In West Africa, FCA operates in Liberia and Sierra Leone. In 2014, development cooperation projects halted due to the Ebola epidemic, and resources were redirected to Ebola work. Since the beginning of 2015, implementation of the projects have started again.
In West Africa FCA has
Ebola prevention in West Africa
In LIBERIA, Finn Church Aid focuses on supporting the financial and social empowerment of women. Livelihood opportunities for women are developed through education and supporting the farming of vegetables and poultry. Women are given education on their personal rights.
FCA also offers educational opportunities for refugees from Côte d’Ivoire. In 2014, 450 young people received secondary and upper secondary education in the refugee camps of Bahn and PTP. The youth forced to flee Côte d’Ivoire are taught in their native language, French, following the Ivorian school curriculum. Over 90 % of the students passed their final exams and graduated from upper secondary school at the end of the year. A kindergarten operates in both camps, which allows young mothers to go to school without having to worry about the well-being of their children.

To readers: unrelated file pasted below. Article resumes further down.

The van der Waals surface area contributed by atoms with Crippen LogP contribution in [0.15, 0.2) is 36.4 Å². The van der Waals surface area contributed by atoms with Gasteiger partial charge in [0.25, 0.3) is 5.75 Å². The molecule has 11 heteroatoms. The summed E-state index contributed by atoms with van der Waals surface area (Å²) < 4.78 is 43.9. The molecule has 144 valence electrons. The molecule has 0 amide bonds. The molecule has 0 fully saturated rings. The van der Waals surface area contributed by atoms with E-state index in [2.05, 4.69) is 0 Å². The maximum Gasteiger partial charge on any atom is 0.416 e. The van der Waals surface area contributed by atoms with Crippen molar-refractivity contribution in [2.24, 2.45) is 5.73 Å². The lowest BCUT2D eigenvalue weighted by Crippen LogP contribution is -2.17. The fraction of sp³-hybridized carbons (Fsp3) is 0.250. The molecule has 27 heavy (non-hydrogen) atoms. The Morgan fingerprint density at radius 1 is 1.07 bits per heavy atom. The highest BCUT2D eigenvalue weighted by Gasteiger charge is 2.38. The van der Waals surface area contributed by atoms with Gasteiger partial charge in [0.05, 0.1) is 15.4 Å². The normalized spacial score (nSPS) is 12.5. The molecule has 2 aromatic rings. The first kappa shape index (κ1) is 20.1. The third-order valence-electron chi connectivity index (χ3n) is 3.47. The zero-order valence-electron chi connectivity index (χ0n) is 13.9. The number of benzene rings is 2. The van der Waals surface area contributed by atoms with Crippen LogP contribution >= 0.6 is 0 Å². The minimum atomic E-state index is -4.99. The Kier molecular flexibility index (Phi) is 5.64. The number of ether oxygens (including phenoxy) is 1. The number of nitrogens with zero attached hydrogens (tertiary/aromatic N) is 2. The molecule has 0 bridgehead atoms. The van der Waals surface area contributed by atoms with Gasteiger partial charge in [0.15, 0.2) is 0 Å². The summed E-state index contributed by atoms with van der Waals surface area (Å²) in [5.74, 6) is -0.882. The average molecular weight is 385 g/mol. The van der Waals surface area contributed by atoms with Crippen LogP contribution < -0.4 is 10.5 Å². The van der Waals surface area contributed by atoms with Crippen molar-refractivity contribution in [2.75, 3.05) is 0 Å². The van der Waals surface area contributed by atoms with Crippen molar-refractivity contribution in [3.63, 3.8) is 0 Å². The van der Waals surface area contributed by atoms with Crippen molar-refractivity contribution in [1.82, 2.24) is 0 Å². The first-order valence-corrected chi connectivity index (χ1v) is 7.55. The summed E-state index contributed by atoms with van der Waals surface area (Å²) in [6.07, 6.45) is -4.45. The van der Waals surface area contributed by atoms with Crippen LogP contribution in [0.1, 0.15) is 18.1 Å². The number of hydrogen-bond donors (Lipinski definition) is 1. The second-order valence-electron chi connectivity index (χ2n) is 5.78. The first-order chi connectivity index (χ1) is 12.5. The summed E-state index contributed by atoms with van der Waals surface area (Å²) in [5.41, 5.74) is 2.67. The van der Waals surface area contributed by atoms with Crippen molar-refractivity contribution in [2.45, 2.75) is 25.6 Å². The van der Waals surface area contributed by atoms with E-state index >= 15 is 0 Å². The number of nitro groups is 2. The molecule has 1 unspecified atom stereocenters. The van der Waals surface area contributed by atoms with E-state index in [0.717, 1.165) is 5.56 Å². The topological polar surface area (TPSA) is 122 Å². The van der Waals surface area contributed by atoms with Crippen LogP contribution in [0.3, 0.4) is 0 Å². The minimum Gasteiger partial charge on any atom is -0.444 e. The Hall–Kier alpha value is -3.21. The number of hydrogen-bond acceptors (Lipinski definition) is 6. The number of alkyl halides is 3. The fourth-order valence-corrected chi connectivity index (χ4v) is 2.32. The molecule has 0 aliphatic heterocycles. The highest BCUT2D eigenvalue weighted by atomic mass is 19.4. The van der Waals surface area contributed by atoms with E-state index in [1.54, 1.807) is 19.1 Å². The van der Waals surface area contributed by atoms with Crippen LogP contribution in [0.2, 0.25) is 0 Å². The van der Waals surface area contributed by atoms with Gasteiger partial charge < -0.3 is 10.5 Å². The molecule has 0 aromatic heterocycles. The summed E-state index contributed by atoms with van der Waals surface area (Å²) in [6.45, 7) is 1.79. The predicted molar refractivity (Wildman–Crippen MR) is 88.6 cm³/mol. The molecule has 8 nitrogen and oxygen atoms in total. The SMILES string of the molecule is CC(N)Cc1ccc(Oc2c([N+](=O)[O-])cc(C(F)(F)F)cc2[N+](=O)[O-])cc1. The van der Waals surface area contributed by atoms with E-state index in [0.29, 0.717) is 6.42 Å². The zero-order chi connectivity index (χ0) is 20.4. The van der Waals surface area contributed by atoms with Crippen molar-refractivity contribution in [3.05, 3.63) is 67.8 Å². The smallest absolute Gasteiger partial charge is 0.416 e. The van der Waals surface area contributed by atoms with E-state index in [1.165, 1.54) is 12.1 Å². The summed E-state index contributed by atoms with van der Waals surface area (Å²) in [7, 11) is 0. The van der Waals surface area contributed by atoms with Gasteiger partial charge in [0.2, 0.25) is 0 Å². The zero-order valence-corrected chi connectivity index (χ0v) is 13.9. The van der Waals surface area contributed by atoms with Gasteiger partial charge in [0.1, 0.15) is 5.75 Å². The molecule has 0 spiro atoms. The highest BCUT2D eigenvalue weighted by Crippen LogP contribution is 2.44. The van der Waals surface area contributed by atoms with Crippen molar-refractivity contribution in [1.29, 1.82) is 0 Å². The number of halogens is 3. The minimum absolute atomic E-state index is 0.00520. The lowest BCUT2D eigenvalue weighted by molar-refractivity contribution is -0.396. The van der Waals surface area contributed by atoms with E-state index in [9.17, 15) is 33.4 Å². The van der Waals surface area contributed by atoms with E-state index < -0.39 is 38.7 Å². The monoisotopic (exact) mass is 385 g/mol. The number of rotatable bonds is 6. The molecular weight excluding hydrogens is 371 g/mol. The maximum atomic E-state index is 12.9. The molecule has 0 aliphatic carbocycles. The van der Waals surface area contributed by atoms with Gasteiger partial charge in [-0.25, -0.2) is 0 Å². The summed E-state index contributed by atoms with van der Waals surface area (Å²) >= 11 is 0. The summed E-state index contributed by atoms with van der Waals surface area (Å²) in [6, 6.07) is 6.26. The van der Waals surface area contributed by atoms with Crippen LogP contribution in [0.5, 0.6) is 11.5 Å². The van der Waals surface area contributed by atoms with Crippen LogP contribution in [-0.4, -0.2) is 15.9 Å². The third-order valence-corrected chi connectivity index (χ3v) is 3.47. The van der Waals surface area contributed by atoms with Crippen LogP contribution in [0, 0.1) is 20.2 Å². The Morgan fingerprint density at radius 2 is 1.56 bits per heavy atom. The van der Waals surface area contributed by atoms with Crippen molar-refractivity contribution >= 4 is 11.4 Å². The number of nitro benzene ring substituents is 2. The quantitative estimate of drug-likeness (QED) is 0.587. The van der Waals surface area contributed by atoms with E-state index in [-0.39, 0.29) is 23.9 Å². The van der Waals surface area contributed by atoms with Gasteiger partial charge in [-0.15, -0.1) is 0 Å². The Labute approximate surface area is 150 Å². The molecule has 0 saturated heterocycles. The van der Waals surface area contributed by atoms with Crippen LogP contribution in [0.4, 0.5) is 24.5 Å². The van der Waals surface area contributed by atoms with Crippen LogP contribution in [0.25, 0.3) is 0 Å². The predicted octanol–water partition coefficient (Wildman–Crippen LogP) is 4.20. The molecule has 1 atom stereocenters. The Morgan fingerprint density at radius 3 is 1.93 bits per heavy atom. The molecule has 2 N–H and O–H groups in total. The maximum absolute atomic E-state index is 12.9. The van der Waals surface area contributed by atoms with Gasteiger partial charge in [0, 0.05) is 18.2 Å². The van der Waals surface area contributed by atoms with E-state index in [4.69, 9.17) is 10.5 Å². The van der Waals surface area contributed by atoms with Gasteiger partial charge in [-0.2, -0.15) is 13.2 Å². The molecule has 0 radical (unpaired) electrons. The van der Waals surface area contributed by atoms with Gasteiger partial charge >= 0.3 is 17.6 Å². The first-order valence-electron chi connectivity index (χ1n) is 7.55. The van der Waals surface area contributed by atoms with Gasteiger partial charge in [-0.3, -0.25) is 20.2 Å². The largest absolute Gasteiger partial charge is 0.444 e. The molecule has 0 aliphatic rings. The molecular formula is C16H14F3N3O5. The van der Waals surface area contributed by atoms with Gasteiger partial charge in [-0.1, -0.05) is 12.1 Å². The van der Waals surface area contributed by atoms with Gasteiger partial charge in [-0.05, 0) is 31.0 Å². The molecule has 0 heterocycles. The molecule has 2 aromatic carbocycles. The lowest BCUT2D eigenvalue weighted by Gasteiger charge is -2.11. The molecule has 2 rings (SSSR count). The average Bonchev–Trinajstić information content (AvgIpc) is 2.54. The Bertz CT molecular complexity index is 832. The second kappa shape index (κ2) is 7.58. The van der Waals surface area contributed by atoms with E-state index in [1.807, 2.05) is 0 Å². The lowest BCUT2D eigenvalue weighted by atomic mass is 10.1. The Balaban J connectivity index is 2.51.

In SIERRA LEONE, FCA supported four vocational education centres, which offer education particularly to young women. Communities are supported in implementing new cultivation methods and urged to participate more in planning their own development. In addition, FCA strengthens the ability of traditional and religious leaders to prevent and solve local conflicts within the communities.
In August 2014, Finn Church Aid was forced to seize almost all development cooperation projects in Liberia and Sierra Leone, due to the Ebola epidemic. Public assemblies were forbidden, schools were closed and people’s movements within and between the countries were restricted.
In Liberia, FCA participated in the fight to stop the spreading of the epidemic by distributing materials to 2,650 households. Two thousand buckets, soap and chlorine were given to households, mattresses, among other products, to health care clinics.
Local and religious leaders, young people, women’s groups’ members and community Ebola task forces, around 300 people in total, were trained to spread information about the disease. The information reached 70,000 people, teaching them how to prevent infection and maintain proper hygiene.
Community leaders were educated in psychosocial support, directing the infected to get proper treatment and in preventing stigmatization. In Sierra Leone, FCA trained volunteers to act as instructors in the communities, supplied isolated households with food, educated people through radio and supported local Ebola prevention task forces. In the Bo District, FCA supported the meeting of the chiefs where government action for Ebola prevention was discussed.